As mentioned above, Mauss’ work is exhaustively ethnographic. He talks about the Maori’s concept of the “hau,” or the spirit that inheres in things and that must be passed on. “What imposes obligation in the present received and exchanged is the fact that the thing received is not inactive. Even when it has been abandoned by the giver, it still possesses something of him. Through it the giver has a hold over the beneficiary just as, being its owner, through it he has a hold over the thief” (p. 11-12). Mauss again emphasizes the importance of reciprocity: “In this system of ideas one clearly and logically realized that one must give back to another person what is really part and parcel of his nature and substance, because to accept something from somebody is to accept some part of his spiritual essence, of his soul. To retain that thing would be dangerous and mortal, not only because it would be against law and morality, but also because that thing coming from the person not only morally, but physically and spiritually, that essence, that food, those goods, whether movable or immovable, those women or those descendants, those rituals or those acts of communion – all exert a magical or religious hold over you” (p. 12).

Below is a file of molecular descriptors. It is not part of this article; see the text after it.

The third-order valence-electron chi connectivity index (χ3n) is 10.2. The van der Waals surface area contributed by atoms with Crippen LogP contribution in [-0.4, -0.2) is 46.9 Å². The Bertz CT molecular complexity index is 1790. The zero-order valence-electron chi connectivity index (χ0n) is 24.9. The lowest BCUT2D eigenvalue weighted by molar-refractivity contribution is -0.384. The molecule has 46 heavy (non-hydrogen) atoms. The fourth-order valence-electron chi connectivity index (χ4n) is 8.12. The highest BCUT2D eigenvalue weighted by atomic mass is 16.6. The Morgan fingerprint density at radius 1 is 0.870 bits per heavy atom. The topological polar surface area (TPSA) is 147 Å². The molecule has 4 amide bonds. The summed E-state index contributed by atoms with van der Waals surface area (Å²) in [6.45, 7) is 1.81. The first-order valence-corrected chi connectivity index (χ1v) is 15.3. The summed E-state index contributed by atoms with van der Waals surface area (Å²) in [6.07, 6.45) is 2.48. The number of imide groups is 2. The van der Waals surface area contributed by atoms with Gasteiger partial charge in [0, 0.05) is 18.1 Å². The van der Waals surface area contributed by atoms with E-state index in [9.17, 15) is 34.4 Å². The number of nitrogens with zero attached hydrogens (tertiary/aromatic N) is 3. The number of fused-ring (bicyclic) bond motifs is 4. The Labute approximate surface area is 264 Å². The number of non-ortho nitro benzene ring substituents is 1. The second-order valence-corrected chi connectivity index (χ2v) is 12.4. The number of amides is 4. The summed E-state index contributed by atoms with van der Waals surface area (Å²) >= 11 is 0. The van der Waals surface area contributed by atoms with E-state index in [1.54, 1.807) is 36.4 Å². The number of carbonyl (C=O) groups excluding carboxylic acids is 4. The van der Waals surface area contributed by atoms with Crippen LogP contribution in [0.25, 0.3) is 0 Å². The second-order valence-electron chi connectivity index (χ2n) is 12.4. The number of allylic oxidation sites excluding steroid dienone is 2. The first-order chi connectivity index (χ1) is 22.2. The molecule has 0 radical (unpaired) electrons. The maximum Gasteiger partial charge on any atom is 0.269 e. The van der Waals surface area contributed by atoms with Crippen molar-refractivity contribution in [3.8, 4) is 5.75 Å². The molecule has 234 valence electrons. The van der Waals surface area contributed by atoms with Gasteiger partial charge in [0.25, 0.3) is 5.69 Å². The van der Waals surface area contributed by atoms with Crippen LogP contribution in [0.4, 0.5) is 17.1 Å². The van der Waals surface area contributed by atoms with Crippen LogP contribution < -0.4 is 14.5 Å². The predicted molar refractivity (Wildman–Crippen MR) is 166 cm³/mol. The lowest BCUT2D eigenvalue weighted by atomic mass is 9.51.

In the second chapter, Mauss discusses the Trobriand people (who are perhaps best known from Malinowski’s ethnographic work “Argonauts of the Western Pacific”). Things look remarkably the same. “At the bottom of this system of internal kula [the Trobriand gift economy], the system of gift-through-exchange permeates all the economic, tribal, and moral life of the Trobriand people. It is ‘impregnated’ with it, as Malinowski very neatly expressed it. It is a constant ‘give and take.’ The process is marked by a continuous flow in all directions of presents given, accepted, and reciprocated, obligatorily and out of self-interest, by reason of greatness and for services rendered, through challenges and pledges” (p. 29).